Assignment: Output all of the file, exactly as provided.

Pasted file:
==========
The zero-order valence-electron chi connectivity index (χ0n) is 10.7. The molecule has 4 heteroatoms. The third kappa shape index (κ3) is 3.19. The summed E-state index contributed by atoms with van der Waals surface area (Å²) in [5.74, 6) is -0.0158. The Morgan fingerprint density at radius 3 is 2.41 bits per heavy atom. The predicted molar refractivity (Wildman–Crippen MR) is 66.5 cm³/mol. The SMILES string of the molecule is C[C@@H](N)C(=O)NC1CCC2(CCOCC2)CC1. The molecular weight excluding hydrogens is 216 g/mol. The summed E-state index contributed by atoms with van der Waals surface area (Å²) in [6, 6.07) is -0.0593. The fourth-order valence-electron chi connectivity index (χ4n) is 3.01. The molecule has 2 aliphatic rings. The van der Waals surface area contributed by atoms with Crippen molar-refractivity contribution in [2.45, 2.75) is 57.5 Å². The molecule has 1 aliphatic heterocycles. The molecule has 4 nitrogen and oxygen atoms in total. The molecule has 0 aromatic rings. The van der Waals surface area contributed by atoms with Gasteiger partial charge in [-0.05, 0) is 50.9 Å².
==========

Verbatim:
The zero-order valence-electron chi connectivity index (χ0n) is 10.7. The molecule has 4 heteroatoms. The third kappa shape index (κ3) is 3.19. The summed E-state index contributed by atoms with van der Waals surface area (Å²) in [5.74, 6) is -0.0158. The Morgan fingerprint density at radius 3 is 2.41 bits per heavy atom. The predicted molar refractivity (Wildman–Crippen MR) is 66.5 cm³/mol. The SMILES string of the molecule is C[C@@H](N)C(=O)NC1CCC2(CCOCC2)CC1. The molecular weight excluding hydrogens is 216 g/mol. The summed E-state index contributed by atoms with van der Waals surface area (Å²) in [6, 6.07) is -0.0593. The fourth-order valence-electron chi connectivity index (χ4n) is 3.01. The molecule has 2 aliphatic rings. The van der Waals surface area contributed by atoms with Crippen molar-refractivity contribution in [2.45, 2.75) is 57.5 Å². The molecule has 1 aliphatic heterocycles. The molecule has 4 nitrogen and oxygen atoms in total. The molecule has 0 aromatic rings. The van der Waals surface area contributed by atoms with Gasteiger partial charge in [-0.05, 0) is 50.9 Å².